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School of Engineering

Studying food contamination

Thursday, December 21, 2017
Assistant Professor Amy Pickering and colleagues found that unsanitary conditions in markets are a key source of produce contamination in Dhaka, Bangladesh.
Fresh carrots

Food contamination presents a serious risk to global health. In 2010, the World Health Organization estimated that food pathogens have cost more than 25 million disability-adjusted life years (DALYs, which are the number of years lost due to poor health, disability, or early death) across the world.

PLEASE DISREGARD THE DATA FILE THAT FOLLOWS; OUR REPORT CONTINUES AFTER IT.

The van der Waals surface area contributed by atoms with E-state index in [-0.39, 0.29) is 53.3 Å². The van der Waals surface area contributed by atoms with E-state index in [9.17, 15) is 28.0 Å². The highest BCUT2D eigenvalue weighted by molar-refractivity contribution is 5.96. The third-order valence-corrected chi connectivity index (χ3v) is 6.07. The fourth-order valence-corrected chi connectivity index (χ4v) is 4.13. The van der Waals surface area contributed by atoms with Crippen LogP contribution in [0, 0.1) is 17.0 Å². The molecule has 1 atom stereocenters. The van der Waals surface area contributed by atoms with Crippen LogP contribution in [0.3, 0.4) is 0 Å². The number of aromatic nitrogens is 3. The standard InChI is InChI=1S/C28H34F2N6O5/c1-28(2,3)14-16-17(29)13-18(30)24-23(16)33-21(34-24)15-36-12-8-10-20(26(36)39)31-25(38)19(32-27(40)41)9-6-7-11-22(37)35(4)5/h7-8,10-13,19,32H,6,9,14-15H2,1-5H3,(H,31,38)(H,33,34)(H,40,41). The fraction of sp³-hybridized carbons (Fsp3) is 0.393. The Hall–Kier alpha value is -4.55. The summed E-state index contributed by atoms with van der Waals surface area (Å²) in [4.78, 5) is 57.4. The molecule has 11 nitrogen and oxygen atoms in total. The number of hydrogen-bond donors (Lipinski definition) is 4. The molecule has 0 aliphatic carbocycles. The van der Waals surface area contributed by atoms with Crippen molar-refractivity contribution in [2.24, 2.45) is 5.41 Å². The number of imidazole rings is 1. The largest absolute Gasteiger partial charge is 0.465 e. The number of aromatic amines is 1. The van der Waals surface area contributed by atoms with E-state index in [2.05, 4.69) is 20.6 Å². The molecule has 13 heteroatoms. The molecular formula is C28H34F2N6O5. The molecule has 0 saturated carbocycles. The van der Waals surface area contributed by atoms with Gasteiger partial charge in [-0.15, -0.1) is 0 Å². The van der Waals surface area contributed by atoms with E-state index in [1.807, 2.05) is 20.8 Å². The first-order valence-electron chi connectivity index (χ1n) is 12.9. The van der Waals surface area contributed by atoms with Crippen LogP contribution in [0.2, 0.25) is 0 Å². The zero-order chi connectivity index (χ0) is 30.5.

Assistant Professor Amy Pickering and colleagues from Stanford University and the International Centre for Diarrhoeal Disease Research recently assessed and compared the concentrations of fecal indicator bacteria on the surface of produce obtained from both neighborhood retail markets and a wholesale market in Dhaka, Bangladesh.

In research published in the American Journal of Tropical Medicine and Hygiene, the researchers reported ultimately finding E. coli in 100% of carrot and red amaranth rinses, 92% of eggplant rinses, and 46% of tomato rinses. Their work suggests that unsanitary conditions in markets are leading to contamination post-harvest.